The school itself was more or less a shelter with very old wooden benches and a board to write on. Most kids didn’t even have a pen or paper to write on. This was the moment I realised, I probably won’t have an huge impact on their lives, since I was only here for half a year and it needs years of hard work and absolute commitment to create a space, where kids are able to receive an education. Nonetheless, I tried my best, showed the kids a good time and I even learned a bit of Khmer language to communicate with them.
The huge impact I hoped I would have on the kids, had the kids on me. Their strive, eagerness and willingness to learn amazes to this day and it is something I learned from them to use in my life. I was even more astonished, when I learned about ‘Choice Cambodia’, an organization founded by some expats gone locals guys. They provide poor farmers with basic necessities, food and supplies. They founded small schools in the middle of nowhere as well, to give all the farmers kids a possibility to receive education. We’ve went to rural Cambodia and have seen the incredible work they do.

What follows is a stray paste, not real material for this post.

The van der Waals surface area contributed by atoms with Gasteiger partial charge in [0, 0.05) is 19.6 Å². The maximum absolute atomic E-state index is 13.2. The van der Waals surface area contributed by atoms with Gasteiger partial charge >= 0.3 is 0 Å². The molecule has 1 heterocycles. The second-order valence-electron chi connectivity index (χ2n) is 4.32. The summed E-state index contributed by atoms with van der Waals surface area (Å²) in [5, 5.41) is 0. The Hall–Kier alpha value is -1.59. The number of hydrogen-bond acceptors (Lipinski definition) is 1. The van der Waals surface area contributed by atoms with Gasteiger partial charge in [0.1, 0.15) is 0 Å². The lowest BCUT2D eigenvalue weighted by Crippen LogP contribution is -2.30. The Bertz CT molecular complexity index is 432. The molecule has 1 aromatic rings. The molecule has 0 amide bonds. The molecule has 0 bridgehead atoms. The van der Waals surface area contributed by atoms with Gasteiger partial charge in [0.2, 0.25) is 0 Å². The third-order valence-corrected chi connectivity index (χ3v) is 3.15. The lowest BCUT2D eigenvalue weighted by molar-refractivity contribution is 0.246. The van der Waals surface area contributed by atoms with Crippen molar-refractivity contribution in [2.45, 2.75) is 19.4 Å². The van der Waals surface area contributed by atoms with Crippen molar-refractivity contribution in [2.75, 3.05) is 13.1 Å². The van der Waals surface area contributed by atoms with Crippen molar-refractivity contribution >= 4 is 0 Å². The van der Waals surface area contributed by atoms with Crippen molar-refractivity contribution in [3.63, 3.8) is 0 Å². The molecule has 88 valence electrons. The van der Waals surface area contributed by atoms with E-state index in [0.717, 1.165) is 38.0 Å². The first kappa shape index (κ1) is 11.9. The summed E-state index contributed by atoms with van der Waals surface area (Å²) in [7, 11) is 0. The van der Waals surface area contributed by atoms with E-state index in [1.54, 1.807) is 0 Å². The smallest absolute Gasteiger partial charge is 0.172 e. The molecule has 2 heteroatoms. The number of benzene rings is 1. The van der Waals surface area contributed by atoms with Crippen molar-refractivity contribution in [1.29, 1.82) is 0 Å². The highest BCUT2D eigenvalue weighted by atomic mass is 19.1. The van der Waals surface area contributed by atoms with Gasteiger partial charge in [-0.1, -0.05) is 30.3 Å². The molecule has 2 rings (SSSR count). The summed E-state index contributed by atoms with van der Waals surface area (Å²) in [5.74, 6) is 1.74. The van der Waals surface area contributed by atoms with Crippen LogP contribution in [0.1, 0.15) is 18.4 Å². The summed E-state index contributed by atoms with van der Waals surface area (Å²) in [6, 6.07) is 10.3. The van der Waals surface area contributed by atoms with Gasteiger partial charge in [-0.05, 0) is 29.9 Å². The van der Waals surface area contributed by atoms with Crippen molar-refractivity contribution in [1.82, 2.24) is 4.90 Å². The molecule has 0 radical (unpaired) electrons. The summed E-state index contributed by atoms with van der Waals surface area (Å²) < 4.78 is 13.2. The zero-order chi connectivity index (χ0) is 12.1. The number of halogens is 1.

I’m forever grateful for my time in Phnom Penh and learned that if you have an idea or an urge to do something, just start and do it. You can make an impact. Phymean Noun and the Choice guys started with an idea and just went to work. Now they provide thousands of people with hope for a future. Wow.
One of my biggest beliefs is ‘Real life experiences are more important than material possessions’. I don’t care about stuff I have, because it is about the things you see, the people you meet and the moments that take your breath away. That’s the stuff your life is built-on.
I’m always eager to hear about travel experiences, that changed your perspective on life. Let me know in the comments.